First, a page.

Over the summer I visited the Zeppelin Museum in Friedrichshafen, a small town by Lake Constance in Southern Germany. The museum was small but well laid out. I’m not going to discuss here what I saw in there as I use that sort of thing in stories, but it was all interesting stuff. All in all a fascinating visit, marred only at the end by something that is all too common now when visiting technical museums. Something that annoys me more and more, something that reduces me to standing in the middle of some room loudly asking:
Why is there an art exhibition?
Why, every time I visit the a museum showing steam engines, industry, aeroplanes, cars, anything vaguely scientific, do I have to have an art exhibition thrust upon me? Don’t misunderstand me, it’s not that I don’t enjoy art galleries, I have even written about them here on occasion. No, what irritates me is the patronising assumption that whilst I’m looking at a history of how things were made, I also need to be culturally educated in some way by second rate artists who couldn’t get their work displayed anywhere else.
Worse, there will be a sign up explaining to me that there is a link between science and art, and this is going to be demonstrated by some painter’s abstract representation of machinery they probably don’t even understand. This annoys me for two reasons. Firstly, you don’t need an artist to show you the link: the form of just about every machine transcends its function – there is a beauty in the shape of those Zeppelins that is owed to more than just aeronautical design. Why not point that out, rather than forcing me to walk through a selection of badly executed paintings before I rejoin the exhibition I came to see? Secondly, if the link between science and art must be expressed, why, on leaving an exhibition of sculpture or ceramic design, do I never see a small display explaining how the internal combustion engine works? Don’t supposedly arty types need educating too?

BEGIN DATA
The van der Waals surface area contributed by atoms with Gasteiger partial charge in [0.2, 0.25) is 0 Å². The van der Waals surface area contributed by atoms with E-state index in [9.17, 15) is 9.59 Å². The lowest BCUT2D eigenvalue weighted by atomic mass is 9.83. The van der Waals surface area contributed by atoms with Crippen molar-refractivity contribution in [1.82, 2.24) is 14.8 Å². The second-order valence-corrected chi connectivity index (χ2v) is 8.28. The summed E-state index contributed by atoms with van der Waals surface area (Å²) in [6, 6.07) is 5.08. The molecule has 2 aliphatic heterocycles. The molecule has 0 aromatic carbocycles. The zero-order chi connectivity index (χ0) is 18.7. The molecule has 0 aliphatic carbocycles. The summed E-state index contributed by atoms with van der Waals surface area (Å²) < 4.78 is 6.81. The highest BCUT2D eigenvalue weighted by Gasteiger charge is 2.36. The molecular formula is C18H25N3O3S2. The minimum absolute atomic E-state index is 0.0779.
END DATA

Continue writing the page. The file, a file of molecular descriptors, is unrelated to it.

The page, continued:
I am not arguing for a moment there is no link between science and art. Of course there is, although every so often I hear a report on the TV or radio discussing a new artist who is producing revolutionary work combining the two. Is this supposed to be news? I know lots of people who have been doing just that for years.
Haven’t the BBC heard of Science Fiction?
Very true. It’s as though someone considers art, which when all said and done anyone can have a crack at, superior to engineering which takes years of dedication and skill to get the hang of.
Now I love a bit of art, I really do. When in the national gallery I’m making a bee-line for the Canalettos. Give me some modern stuff and I can often appreciated the form of the piece even if I do spend more time marvelling at the skill required to make it.
However I don’t see that we should be encouraged to see engineering through the prism of a painting. As you say, there is joy in the form and line of a well made machine. Simply appreciating the quality of construction is worthwhile.
I suspect this comes down to curators feeling that the engineering stuff is difficult so let’s show them a pretty picture. Far easier for people to understand.
Oh, and all art uses science. Who works on canvas without the aid of chemicals called paint ? Who carves without using tools relying on the properties of metal like steel. I am reminded of the Golgafringon scene in The Hitchikers Guide to the Galaxy. They invented the wheel (sort of) but were more interested in the colour it should be painted than how well it worked.